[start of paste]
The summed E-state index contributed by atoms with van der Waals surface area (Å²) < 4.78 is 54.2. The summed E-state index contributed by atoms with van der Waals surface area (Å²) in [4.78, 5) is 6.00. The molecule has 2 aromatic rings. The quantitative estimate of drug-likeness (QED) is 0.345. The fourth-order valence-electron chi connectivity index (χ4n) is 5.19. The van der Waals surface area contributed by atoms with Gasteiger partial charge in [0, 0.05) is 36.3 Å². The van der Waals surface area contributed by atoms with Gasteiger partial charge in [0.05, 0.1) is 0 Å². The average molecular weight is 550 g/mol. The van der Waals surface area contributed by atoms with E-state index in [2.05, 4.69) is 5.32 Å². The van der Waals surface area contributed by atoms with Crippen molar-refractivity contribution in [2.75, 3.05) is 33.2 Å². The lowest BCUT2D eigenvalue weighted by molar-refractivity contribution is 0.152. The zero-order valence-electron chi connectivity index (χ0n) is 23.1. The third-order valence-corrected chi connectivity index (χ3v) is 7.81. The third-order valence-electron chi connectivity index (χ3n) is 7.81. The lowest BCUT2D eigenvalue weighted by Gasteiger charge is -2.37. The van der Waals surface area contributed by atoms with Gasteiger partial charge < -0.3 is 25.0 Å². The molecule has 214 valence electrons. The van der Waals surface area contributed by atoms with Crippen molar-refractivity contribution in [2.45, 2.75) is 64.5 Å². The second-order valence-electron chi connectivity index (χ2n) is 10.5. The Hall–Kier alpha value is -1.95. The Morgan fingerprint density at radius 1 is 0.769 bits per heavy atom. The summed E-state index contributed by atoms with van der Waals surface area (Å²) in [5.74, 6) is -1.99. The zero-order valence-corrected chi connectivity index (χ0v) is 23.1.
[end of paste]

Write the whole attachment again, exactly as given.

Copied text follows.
The summed E-state index contributed by atoms with van der Waals surface area (Å²) < 4.78 is 54.2. The summed E-state index contributed by atoms with van der Waals surface area (Å²) in [4.78, 5) is 6.00. The molecule has 2 aromatic rings. The quantitative estimate of drug-likeness (QED) is 0.345. The fourth-order valence-electron chi connectivity index (χ4n) is 5.19. The van der Waals surface area contributed by atoms with Gasteiger partial charge in [0, 0.05) is 36.3 Å². The van der Waals surface area contributed by atoms with Gasteiger partial charge in [0.05, 0.1) is 0 Å². The average molecular weight is 550 g/mol. The van der Waals surface area contributed by atoms with E-state index in [2.05, 4.69) is 5.32 Å². The van der Waals surface area contributed by atoms with Crippen molar-refractivity contribution in [2.75, 3.05) is 33.2 Å². The lowest BCUT2D eigenvalue weighted by molar-refractivity contribution is 0.152. The zero-order valence-electron chi connectivity index (χ0n) is 23.1. The third-order valence-corrected chi connectivity index (χ3v) is 7.81. The third-order valence-electron chi connectivity index (χ3n) is 7.81. The lowest BCUT2D eigenvalue weighted by Gasteiger charge is -2.37. The van der Waals surface area contributed by atoms with Gasteiger partial charge < -0.3 is 25.0 Å². The molecule has 214 valence electrons. The van der Waals surface area contributed by atoms with Crippen molar-refractivity contribution in [2.45, 2.75) is 64.5 Å². The second-order valence-electron chi connectivity index (χ2n) is 10.5. The Hall–Kier alpha value is -1.95. The Morgan fingerprint density at radius 1 is 0.769 bits per heavy atom. The summed E-state index contributed by atoms with van der Waals surface area (Å²) in [5.74, 6) is -1.99. The zero-order valence-corrected chi connectivity index (χ0v) is 23.1.